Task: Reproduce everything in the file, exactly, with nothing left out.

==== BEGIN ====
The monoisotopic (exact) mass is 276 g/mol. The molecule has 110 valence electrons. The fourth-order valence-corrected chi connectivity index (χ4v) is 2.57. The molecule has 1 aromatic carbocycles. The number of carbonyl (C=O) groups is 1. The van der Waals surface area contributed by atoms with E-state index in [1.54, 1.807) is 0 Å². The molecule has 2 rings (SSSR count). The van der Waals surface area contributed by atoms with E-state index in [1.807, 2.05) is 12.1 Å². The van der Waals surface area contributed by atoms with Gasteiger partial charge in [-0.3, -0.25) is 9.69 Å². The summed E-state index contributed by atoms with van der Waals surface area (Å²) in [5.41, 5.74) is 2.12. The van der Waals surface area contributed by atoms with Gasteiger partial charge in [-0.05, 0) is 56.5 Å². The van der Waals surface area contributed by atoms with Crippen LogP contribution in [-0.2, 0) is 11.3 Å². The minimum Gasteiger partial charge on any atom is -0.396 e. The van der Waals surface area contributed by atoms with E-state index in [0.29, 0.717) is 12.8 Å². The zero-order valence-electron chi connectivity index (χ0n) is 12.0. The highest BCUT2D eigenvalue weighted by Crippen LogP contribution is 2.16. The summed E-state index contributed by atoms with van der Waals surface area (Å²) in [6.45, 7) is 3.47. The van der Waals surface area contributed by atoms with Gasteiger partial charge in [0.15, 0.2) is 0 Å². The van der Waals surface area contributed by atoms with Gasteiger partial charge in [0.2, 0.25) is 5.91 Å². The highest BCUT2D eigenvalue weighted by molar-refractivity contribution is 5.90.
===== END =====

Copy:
The monoisotopic (exact) mass is 276 g/mol. The molecule has 110 valence electrons. The fourth-order valence-corrected chi connectivity index (χ4v) is 2.57. The molecule has 1 aromatic carbocycles. The number of carbonyl (C=O) groups is 1. The van der Waals surface area contributed by atoms with E-state index in [1.54, 1.807) is 0 Å². The molecule has 2 rings (SSSR count). The van der Waals surface area contributed by atoms with E-state index in [1.807, 2.05) is 12.1 Å². The van der Waals surface area contributed by atoms with Gasteiger partial charge in [-0.3, -0.25) is 9.69 Å². The summed E-state index contributed by atoms with van der Waals surface area (Å²) in [5.41, 5.74) is 2.12. The van der Waals surface area contributed by atoms with Gasteiger partial charge in [-0.05, 0) is 56.5 Å². The van der Waals surface area contributed by atoms with Crippen LogP contribution in [-0.2, 0) is 11.3 Å². The minimum Gasteiger partial charge on any atom is -0.396 e. The van der Waals surface area contributed by atoms with E-state index in [0.29, 0.717) is 12.8 Å². The zero-order valence-electron chi connectivity index (χ0n) is 12.0. The highest BCUT2D eigenvalue weighted by Crippen LogP contribution is 2.16. The summed E-state index contributed by atoms with van der Waals surface area (Å²) in [6.45, 7) is 3.47. The van der Waals surface area contributed by atoms with Gasteiger partial charge in [0.15, 0.2) is 0 Å². The van der Waals surface area contributed by atoms with Gasteiger partial charge in [0.2, 0.25) is 5.91 Å². The highest BCUT2D eigenvalue weighted by molar-refractivity contribution is 5.90.